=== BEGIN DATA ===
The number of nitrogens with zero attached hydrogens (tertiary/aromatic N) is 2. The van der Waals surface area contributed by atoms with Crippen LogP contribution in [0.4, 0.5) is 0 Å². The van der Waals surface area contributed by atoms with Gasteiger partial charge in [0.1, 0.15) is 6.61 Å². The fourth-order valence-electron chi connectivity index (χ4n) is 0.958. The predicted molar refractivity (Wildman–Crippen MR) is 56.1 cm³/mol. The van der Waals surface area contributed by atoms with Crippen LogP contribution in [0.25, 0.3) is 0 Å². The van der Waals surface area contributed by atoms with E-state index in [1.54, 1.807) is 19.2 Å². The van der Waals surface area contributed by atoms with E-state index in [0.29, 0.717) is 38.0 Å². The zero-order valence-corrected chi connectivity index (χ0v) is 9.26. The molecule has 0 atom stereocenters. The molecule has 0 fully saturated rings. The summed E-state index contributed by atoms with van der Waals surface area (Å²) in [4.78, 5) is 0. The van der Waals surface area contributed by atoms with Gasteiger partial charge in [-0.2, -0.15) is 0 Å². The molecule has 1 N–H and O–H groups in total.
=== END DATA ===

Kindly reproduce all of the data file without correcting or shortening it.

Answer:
The number of nitrogens with zero attached hydrogens (tertiary/aromatic N) is 2. The van der Waals surface area contributed by atoms with Crippen LogP contribution in [0.4, 0.5) is 0 Å². The van der Waals surface area contributed by atoms with Gasteiger partial charge in [0.1, 0.15) is 6.61 Å². The fourth-order valence-electron chi connectivity index (χ4n) is 0.958. The predicted molar refractivity (Wildman–Crippen MR) is 56.1 cm³/mol. The van der Waals surface area contributed by atoms with Crippen LogP contribution in [0.25, 0.3) is 0 Å². The van der Waals surface area contributed by atoms with E-state index in [1.54, 1.807) is 19.2 Å². The van der Waals surface area contributed by atoms with E-state index in [0.29, 0.717) is 38.0 Å². The zero-order valence-corrected chi connectivity index (χ0v) is 9.26. The molecule has 0 atom stereocenters. The molecule has 0 fully saturated rings. The summed E-state index contributed by atoms with van der Waals surface area (Å²) in [4.78, 5) is 0. The van der Waals surface area contributed by atoms with Gasteiger partial charge in [-0.2, -0.15) is 0 Å². The molecule has 1 N–H and O–H groups in total.